You cannot be asked to pay for a debt that you are not linked to or liable for in any way, a court cannot order you to take liability for someone else’s debt. This article answers the question: Who is liable for my debt? And explains how debt can affect your spouse/partner.
Who is liable for my debt?
You cannot be asked to pay for a debt that you are not linked to or liable for in any way, a court cannot order you to take liability for someone else’s debt. However, there are some ways in which someone else’s inability to pay their debt can impact you and the household. A couple of examples are:
- If at some point in the past that person had given a gift of money, or property, to you and at some stage, they are made bankrupt, there is a possibility that you will be asked to return the gift to enable it to be paid into the bankruptcy.
- It could be that bailiffs are used to recover the debt and if they enter the property to list goods then jointly owned goods may be affected.
- If a credit card is in your name but you let your partner use it, the liability for the debt on the card is yours, as you gave them permission to use it. The same is the case if your partner is a secondary cardholder.
- If you are living in a property, but your partner is the named account holder on the gas and electricity bills. You may become liable for paying the bills, if your partner leaves the property, as you have been living in the property.
If your debts are passed on to a debt collection agency, you will still be liable to pay off these debts. You may need to contact the collection agency to come to a suitable arrangement to make your payments.
Please note, if you are a parent it is likely that you will have to pay any debts for your child if they are aged 17 or under.
Who is liable for the debt in joint names?
If your partner has accumulated debt on a joint account and can not pay it back. Unfortunately, you will be legally liable for this debt, as you (and your partner) are deemed to be both jointly and severally (separately) liable for it. You may find it helpful to discuss the situation with your bank to try and prevent your partner from being able to take out any further debt on the jointly owned bank account.
How long will I be liable for my debt?
If you have not been contacted about the debt, have not made a payment, have not admitted to the debt and there has not been a court judgement it is probably unenforceable under the statute:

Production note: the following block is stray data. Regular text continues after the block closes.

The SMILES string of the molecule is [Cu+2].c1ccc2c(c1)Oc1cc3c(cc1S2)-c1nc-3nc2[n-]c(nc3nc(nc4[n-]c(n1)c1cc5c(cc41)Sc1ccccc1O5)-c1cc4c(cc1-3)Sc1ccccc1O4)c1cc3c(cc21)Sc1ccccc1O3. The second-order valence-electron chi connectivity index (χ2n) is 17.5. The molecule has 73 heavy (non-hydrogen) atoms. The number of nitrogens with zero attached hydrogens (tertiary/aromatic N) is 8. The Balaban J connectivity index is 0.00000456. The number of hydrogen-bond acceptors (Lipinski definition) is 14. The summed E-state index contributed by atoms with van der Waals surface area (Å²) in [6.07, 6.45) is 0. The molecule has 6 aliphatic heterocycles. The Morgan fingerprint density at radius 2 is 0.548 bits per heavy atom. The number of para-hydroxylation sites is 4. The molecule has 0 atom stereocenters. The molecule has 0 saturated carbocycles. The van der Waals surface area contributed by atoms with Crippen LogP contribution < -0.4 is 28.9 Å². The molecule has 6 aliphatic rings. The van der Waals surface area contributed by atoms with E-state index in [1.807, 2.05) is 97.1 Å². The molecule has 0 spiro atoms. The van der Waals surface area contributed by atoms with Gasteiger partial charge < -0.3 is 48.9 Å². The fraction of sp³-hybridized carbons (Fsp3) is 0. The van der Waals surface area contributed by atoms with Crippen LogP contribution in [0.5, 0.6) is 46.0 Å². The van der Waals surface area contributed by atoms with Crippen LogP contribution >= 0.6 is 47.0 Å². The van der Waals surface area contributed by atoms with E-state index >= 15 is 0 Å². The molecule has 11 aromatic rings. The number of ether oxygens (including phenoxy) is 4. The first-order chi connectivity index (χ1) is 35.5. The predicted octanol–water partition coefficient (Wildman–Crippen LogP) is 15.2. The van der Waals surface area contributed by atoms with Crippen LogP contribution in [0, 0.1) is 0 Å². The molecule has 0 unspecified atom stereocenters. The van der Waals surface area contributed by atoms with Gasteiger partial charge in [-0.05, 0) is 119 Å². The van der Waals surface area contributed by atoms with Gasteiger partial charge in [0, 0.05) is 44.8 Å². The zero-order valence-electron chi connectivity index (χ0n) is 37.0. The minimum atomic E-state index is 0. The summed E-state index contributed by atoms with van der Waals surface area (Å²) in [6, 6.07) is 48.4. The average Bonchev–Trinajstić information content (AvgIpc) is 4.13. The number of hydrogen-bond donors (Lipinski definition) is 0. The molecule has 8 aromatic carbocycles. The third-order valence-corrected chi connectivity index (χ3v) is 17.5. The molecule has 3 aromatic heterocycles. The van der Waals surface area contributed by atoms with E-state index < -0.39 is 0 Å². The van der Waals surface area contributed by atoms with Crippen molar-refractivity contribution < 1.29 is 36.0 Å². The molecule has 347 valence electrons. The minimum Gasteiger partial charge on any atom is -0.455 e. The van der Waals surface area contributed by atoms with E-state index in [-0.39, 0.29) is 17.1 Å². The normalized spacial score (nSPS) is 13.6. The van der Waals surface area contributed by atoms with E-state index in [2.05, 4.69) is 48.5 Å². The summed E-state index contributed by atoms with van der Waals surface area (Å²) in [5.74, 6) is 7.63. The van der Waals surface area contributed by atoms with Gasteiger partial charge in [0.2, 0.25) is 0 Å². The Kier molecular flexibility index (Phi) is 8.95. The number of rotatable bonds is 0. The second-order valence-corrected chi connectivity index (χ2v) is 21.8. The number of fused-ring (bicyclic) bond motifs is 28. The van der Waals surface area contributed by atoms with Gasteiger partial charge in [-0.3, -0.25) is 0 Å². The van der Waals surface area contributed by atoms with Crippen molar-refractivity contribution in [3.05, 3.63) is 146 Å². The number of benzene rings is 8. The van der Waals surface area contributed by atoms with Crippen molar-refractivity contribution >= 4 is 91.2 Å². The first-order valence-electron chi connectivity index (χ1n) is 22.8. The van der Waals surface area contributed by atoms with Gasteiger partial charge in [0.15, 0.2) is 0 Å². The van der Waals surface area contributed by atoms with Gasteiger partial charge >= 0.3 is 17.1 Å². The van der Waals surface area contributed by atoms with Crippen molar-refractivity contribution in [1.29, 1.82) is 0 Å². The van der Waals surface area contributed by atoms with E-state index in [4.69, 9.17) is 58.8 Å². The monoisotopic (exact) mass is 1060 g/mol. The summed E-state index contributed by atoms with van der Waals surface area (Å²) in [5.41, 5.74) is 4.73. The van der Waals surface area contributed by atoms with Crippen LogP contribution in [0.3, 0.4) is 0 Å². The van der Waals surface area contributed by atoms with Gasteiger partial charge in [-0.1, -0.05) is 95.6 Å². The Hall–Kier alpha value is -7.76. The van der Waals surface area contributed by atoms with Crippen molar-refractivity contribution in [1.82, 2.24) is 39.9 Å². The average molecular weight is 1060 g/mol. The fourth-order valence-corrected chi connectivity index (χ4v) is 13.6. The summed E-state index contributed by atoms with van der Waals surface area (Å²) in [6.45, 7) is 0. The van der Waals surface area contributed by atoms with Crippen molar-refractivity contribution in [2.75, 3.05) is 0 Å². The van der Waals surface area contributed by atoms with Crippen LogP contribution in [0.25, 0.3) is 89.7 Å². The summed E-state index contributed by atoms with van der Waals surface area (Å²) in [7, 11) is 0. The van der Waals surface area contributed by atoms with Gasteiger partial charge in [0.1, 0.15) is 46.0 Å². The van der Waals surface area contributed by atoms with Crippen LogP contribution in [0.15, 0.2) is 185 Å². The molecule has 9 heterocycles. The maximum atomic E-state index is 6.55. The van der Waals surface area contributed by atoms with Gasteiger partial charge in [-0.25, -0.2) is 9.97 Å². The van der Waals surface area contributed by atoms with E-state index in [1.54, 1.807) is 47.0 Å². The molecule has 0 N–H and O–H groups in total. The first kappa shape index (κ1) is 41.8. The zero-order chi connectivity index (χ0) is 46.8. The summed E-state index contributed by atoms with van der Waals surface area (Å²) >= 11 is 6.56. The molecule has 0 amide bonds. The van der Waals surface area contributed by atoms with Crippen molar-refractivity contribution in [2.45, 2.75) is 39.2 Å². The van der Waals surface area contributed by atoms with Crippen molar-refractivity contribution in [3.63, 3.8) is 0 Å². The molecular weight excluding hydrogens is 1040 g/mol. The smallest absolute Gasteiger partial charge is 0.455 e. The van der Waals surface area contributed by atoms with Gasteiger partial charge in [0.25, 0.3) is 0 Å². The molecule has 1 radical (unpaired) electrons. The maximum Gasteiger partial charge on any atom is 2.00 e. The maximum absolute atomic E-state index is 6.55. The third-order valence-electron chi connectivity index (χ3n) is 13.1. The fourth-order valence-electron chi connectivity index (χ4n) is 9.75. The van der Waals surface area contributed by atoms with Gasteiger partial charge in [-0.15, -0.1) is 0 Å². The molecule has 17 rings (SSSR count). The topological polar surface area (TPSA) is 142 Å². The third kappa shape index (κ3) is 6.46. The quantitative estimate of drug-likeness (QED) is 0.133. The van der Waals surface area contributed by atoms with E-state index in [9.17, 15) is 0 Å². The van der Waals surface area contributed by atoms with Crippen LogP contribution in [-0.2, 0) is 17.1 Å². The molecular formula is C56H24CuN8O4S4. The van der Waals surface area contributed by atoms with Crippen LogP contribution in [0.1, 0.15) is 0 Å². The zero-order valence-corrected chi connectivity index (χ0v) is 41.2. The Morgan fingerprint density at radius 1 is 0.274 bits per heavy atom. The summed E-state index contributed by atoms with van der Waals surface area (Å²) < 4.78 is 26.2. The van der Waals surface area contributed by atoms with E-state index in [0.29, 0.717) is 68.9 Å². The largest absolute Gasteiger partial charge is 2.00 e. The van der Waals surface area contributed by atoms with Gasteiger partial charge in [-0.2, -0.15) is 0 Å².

- Unsecured debts (loans, credit cards, catalogue etc) have a statute of limitations of 6 years.
- For mortgages, the limit is 12 years.
However, if the creditor has obtained a judgement against you or you have a CCJ registered against you there is no time limit on the debt. You must repay it. If you had a contractual agreement to pay this debt and the debt has not been settled then the debt is still due. If the debt is in dispute then it remains payable until otherwise agreed, whether by court order or by the company agreeing to waive the debt.
Am I liable for my husband’s debts?
The short answer is no. Your husbands’ creditors can not chase you for his debts. Even if he defaults on his repayments, they can not touch your property or take your money to repay his debts. They will only pursue you for his debts if the debts were in joint names.
Please note if your husband’s name appears on your credit file, this means that you are financially connected in some way. This means his debt can affect your credit ratings. If you feel that your finances are totally separate from your husbands, you should immediately remove his name off your credit file. This way his debt cannot affect any future mortgage applications you make.
Will I lose my money because of my spouse’s debt?
The short answer should be no. But if the debts are very serious then your spouse could lose their assets – including their share of an asset held in joint names with you. It might be possible for a creditor to take a charging order on the marital home for example. Most married couples plan their monthly finances together and it would make financial sense for you to help your spouse as much as you can.
The same would be true if your spouse was self-employed and not paying tax. You are not responsible for someone else’s personal tax responsibilities and ordinarily, you would not have knowledge of a self-employed person’s accounts to know if they have any tax liability.
If you believe someone is trading, or running a business, but aren’t paying tax on their profits then you can take further guidance on reporting here.
Can debts be separated?
Sometimes with couples or spouses, you may have a personal agreement to pay a certain percentage of the debt. Since this agreement was between yourselves and the lender has not been involved in this decision. This means the original agreement has not changed.
As far as the lender is concerned you still have full liability for the debt and the other parties involved still have full liability for the debt. Your arrangement to repay the debt may mean that you will reach a point where there is no more to pay, all parties have made their payments. Or you may reach a point where you have paid your percentage and the rest is still outstanding and the lender will still see that legally you have liability for the debt.
Please note, it is always wise to review your payment plan on a regular basis, especially after changes of circumstances.